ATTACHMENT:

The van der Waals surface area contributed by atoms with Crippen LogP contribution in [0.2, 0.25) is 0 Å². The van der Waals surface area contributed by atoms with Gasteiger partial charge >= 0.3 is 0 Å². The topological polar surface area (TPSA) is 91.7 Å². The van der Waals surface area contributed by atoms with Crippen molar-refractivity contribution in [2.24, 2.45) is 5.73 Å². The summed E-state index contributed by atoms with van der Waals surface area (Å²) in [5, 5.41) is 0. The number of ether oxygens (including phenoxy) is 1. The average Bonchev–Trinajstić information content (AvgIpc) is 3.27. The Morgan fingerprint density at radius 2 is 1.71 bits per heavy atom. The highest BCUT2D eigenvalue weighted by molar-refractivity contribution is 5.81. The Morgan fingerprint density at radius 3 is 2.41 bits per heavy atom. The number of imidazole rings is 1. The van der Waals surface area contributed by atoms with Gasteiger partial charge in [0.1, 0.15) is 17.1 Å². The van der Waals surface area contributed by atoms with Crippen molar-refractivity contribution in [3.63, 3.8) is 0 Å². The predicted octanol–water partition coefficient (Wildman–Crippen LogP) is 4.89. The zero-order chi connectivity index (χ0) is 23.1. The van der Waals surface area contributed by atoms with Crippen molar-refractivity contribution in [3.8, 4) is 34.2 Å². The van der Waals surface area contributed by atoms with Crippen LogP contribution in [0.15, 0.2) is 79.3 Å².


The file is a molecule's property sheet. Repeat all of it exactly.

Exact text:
The van der Waals surface area contributed by atoms with Crippen LogP contribution in [0.2, 0.25) is 0 Å². The van der Waals surface area contributed by atoms with Gasteiger partial charge >= 0.3 is 0 Å². The topological polar surface area (TPSA) is 91.7 Å². The van der Waals surface area contributed by atoms with Crippen molar-refractivity contribution in [2.24, 2.45) is 5.73 Å². The summed E-state index contributed by atoms with van der Waals surface area (Å²) in [5, 5.41) is 0. The number of ether oxygens (including phenoxy) is 1. The average Bonchev–Trinajstić information content (AvgIpc) is 3.27. The Morgan fingerprint density at radius 2 is 1.71 bits per heavy atom. The highest BCUT2D eigenvalue weighted by molar-refractivity contribution is 5.81. The Morgan fingerprint density at radius 3 is 2.41 bits per heavy atom. The number of imidazole rings is 1. The van der Waals surface area contributed by atoms with Gasteiger partial charge in [0.1, 0.15) is 17.1 Å². The van der Waals surface area contributed by atoms with Crippen molar-refractivity contribution in [3.63, 3.8) is 0 Å². The predicted octanol–water partition coefficient (Wildman–Crippen LogP) is 4.89. The zero-order chi connectivity index (χ0) is 23.1. The van der Waals surface area contributed by atoms with Crippen molar-refractivity contribution in [3.8, 4) is 34.2 Å². The van der Waals surface area contributed by atoms with Crippen LogP contribution in [0.15, 0.2) is 79.3 Å².